4- Some African countries are ready to wage war against Niger in fact to the benefit of France despite the fact that they themselves have been suffering from France colonialism. Why?

On the basis of available information, it is difficult to respond convincingly, especially as various African countries have distinct national motivations in such a complex situation and belatedly faced the fact they lacked the capability to ensure their own territorial security much less take part in an intervention of a sister African country. At the same time seems that many African states have grown worried about their own stability, and do not want to create another precedent of a successful West African coup as occurred in Mali, Burkina Faso. In addition, corrupted elites are fearful of their own vulnerability resulting from the spread of these expressions of anti-Western national radicalism. Part of the reality of colonialism after colonialism are habits of dependence that are difficult to break, especially if intertwined with corrupting incentives and threats to collaborating national elites that act as bonding ties to the former colonial power.

There is also issues arising from non-African interventions by external actors if Africa does not act to reverse the outcome of the coup. There is a growing fear that Africa could become a battleground for the geopolitical rivalry involving the U.S., Russia, and China if a second cold war continues to unfold. As observed, Ukraine War has raised concerns in the Global North about dangers of nuclear war that seem to be giving rise to temptations to shift armed struggles to the Global South as was the case in the Cold War.

So far, various states have acted with caution, with Russia taking the lead in urging non-intervention. The United States seemed at first ready to condemn the coup and suspend economic aid, but later has been sending mixed messages, including refraining

from calling the July 26 takeover of the government a coup despite have the features of a coup. If declared a coup then by legislative mandate, economic assistance would be suspended until civilian government is restored. It raises the question, ‘when is a coup not a coup?’ The answer is simple, a coup is not a coup if strategic interests so dictate.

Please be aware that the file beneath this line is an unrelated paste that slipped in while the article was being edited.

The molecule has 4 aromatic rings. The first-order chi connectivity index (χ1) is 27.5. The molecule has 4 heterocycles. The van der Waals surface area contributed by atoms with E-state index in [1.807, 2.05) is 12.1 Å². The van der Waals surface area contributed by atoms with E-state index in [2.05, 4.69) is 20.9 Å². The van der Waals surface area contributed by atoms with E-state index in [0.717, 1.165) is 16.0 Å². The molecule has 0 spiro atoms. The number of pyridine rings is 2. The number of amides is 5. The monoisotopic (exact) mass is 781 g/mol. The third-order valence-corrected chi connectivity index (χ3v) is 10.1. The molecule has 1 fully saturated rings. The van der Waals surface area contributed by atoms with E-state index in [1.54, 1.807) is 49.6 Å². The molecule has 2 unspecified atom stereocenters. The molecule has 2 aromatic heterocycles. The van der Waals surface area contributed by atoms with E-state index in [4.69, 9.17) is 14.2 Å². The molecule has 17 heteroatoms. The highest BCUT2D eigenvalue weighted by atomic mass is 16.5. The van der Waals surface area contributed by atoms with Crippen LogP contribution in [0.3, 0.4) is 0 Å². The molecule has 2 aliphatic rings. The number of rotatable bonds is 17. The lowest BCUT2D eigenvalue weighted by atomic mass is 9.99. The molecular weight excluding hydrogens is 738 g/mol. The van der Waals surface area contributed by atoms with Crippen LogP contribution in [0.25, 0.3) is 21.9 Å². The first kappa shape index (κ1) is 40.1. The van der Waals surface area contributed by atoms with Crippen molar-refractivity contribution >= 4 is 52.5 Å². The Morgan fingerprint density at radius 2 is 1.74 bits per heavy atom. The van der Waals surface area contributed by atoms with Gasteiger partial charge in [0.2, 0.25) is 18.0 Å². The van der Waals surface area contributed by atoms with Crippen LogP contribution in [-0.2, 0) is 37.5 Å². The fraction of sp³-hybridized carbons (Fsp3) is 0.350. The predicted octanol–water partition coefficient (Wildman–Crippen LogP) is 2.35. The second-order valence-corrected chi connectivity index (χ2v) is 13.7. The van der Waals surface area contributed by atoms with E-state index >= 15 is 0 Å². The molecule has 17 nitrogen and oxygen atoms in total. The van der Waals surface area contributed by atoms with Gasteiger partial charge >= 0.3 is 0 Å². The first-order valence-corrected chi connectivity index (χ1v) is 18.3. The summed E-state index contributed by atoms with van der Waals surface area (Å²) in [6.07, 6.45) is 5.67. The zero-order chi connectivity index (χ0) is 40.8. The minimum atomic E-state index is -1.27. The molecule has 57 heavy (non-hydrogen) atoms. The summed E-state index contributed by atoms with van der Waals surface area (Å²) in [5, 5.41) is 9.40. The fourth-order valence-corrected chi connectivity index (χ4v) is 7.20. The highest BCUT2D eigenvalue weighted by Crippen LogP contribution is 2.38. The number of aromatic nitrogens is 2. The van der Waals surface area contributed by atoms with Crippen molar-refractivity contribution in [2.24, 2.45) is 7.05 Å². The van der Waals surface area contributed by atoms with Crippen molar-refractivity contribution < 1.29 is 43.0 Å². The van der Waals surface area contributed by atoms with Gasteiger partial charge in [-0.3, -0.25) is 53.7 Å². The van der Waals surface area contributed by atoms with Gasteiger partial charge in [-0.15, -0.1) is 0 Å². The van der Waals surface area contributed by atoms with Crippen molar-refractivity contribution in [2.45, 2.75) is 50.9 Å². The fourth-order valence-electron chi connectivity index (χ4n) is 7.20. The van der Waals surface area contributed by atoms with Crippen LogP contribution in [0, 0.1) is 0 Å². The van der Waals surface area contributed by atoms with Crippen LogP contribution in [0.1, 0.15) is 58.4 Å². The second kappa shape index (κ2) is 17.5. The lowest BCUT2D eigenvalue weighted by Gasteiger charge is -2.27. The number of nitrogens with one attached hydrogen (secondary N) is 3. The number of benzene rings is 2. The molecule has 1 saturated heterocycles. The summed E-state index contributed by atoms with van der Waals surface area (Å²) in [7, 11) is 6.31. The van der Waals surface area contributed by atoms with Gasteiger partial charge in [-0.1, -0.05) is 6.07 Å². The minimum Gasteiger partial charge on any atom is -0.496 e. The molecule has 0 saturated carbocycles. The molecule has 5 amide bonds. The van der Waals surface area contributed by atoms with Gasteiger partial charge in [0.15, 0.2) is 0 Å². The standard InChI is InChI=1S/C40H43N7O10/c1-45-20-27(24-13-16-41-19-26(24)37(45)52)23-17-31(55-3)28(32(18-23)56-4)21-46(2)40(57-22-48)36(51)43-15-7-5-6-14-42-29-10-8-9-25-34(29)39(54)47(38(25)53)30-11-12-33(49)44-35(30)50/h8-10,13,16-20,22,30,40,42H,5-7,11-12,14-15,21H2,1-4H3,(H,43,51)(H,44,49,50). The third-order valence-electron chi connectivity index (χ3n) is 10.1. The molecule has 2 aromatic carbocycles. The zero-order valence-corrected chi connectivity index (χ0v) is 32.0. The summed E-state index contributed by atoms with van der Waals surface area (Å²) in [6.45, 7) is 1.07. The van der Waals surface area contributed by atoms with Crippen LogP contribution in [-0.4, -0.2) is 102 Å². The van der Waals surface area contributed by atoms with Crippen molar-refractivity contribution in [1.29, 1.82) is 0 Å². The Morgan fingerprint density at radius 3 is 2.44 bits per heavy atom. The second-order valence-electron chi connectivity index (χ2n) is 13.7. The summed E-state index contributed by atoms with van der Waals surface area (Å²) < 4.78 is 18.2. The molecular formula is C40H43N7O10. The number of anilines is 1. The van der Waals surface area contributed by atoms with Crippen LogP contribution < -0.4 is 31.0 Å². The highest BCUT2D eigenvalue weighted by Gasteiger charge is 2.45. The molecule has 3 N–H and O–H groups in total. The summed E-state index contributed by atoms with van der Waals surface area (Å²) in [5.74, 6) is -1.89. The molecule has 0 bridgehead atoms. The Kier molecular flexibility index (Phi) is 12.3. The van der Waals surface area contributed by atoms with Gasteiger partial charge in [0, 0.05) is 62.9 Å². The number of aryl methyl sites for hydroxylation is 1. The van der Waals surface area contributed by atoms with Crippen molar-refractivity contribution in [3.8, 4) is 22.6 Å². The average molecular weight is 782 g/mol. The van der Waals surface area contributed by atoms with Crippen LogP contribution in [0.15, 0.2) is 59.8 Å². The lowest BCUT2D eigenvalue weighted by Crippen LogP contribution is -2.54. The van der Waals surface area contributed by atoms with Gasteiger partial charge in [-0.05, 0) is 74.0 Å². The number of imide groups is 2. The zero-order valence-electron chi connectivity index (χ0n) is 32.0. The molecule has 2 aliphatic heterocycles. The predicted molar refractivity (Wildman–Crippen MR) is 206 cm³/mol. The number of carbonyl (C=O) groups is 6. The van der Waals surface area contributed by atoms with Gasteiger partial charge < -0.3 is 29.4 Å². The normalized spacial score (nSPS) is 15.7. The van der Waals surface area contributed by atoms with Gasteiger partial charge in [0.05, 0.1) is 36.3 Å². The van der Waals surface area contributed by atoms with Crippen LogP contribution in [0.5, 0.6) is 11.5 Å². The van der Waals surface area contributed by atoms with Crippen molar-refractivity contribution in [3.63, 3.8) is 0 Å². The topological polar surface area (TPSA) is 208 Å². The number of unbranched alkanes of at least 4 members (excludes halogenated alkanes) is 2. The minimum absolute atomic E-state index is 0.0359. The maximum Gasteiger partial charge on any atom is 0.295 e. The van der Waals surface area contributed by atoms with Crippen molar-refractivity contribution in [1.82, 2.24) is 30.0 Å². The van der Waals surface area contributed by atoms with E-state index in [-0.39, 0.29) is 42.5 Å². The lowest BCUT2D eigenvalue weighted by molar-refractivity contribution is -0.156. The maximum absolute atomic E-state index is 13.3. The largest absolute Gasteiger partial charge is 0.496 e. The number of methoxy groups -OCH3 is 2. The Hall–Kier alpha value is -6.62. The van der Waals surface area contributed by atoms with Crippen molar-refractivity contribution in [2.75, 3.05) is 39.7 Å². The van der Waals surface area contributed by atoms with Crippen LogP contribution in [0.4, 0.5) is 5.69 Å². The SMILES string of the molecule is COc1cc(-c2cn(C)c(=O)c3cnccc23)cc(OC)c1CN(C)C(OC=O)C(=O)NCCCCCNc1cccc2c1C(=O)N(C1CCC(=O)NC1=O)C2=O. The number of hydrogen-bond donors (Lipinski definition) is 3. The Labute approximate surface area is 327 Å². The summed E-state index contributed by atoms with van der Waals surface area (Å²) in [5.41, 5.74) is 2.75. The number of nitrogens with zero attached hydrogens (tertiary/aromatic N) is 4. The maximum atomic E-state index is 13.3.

Such a moderation of pressures may also reflect the position of the new Nigerien leadership which has sent signals that it is receptive to diplomacy and wants a renegotiation not a rupture with France.

5- Do you think that war will be waged in the region?

It is hard to tell, and partly depends on the type of pressure exerted by the U.S. and Europe, and the flexibility of the new civilian leader of Niger, a former Finance Minister, Ali Mawawan Lamine Zeine and the junta. And partly about how worried other African governments are about the danger of coups in their own country or already threatened by extremist insurgencies. Neighboring Nigeria that has been leading the effort to reverse the outcome in Niger is key to whether a diplomatic compromise can be negotiated, or a war erupts.

A central issue is whether foreign troops will be allowed to remain in Niger. A major outcome of the earlier similar recent coups in Bukina Faso, Mali, and Guinea each development provoked by the presence of foreign troops of France and the U.S. Each of these coups resulted in the demands for the removal from the country. At present, there are French, U.S. and Italian bases and detachments of armed personnel in Niger. it may be seen as a victory for the national military that launched this latest coup if these foreign forces are removed, and a humiliating setback if they are allowed to stay, or it may not if national forces are unable to contain the extremist group already occupying national territory.